This continued hunt for yield at high equity valuations wouldn’t be so drastic had central banks not gobbled up so many investable assets. We keep talking about liquidity and policy rates, but the very fact that our monetary wizards sit on gazillions of government and corporate bonds as well as stocks (!) probably explains most of the “everything bubble’s” existence. While the ECB, the Bank of Japan, the BoE and the Swiss National Bank (which holds more Facebook shares than globally operating German insurer Allianz) do not seem inclined to reduce their massive balance sheets anytime soon, in the US it’s a different story. If you are looking for a reason why markets might sell off, a policy mistake by the Fed appears to be most probable.
The Fed left rates unchanged in September and November, but it is generally expected that it will hike come December. Its own (median) projections of its benchmark rate show c. 2.7% by 2019; unfortunately the market disagrees, with 1m Libor 2-year forward rates barely above 2% and 10 year treasury yields, two years forward, trading at c. 2.6%. Now consider that the Fed has started to unload its USD 4.5 trillion balance sheet and you can see a recipe for disaster. You might be forgiven for handing your money to the likes of Jeff Bezos, Travis Kalanick and Elon Musk without expecting to receive anything back for a decade or two whenshort term interest rates are close to 0%, but a current account yielding close to 3% in a couple of years’ time doesn’t look too bad compared with a company – albeit with a potentially bright future – that is burning through cash. It also looks quite attractive vis-à-vis a dividend yield of 1.92% plus some capital appreciation, which the S&P 500 currently offers. And one hopes the Fed isn’t serious about reducing its balance sheet, pushing up the long end of the curve. I can imagine quite a few people would find 10-year treasury yields of 4% quite attractive – certainly attractive enough to rethink their equity holdings and switch out of riskier assets into bonds.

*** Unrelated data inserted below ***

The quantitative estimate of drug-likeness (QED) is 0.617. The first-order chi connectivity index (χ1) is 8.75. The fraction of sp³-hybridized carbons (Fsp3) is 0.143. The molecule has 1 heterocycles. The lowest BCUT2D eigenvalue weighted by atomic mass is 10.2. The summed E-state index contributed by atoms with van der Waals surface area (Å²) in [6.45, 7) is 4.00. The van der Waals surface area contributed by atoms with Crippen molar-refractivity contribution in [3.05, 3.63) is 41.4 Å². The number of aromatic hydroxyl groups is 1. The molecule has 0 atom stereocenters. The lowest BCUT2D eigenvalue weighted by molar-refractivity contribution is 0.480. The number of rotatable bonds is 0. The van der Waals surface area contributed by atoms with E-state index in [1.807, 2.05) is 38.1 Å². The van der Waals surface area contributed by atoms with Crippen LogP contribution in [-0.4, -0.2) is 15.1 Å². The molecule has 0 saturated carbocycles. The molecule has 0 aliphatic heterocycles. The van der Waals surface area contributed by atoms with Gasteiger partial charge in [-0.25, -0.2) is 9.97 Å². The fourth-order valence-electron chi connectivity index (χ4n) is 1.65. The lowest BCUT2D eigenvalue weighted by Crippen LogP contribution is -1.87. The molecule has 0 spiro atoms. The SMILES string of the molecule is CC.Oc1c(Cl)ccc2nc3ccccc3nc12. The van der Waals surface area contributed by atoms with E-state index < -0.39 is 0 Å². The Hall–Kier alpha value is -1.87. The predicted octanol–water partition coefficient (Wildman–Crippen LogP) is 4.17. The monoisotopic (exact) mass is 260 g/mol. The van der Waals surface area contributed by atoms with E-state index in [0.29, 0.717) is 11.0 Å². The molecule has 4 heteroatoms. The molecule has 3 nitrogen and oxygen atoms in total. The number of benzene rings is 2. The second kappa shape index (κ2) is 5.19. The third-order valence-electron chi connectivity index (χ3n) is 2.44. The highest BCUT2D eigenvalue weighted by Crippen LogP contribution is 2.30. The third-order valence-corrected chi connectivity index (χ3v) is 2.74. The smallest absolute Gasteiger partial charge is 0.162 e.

So there you have your disconnect between the US central bank and this mysterious being called the market, and with it the recipe for a major repricing of all asset classes – unless corporate profits continue to rise (unlikely) or inflation at last starts to pick up. Maybe the Fed is right in assuming that there is some sort of Phillips Curve relationship between employment and inflation, but a global labour force and accelerating technological progress make a strong case for subdued inflation despite low unemployment and call into question pre-emptive tightening for inflationary pressures that never materialise.
On balance, I have my doubts that the Fed will follow through on its projected tightening agenda. For one, Janet Yellen and a few of her colleagues are on their way out and you could argue that they have started to tighten because they would prefer to be remembered as those who started ‘normalising’ rates rather than as the super doves that they have so often been. I am unsure what to think about Yellen’s successor, Jerome Powell, but I would be surprised if self-proclaimed “low rates guy” President Trump had nominated a hawk (had he wanted to, he could have picked Taylor). That said, I think the Fed will continue to blink as it has in the recent past, rather than lean against the wind. The question then becomes whether it can react in time and reverse course, should it turn out that it has tightened too aggressively. There is plenty of room for things to go wrong – watch this space!
All views expressed here are the author’s own and are based on information available at the time of writing.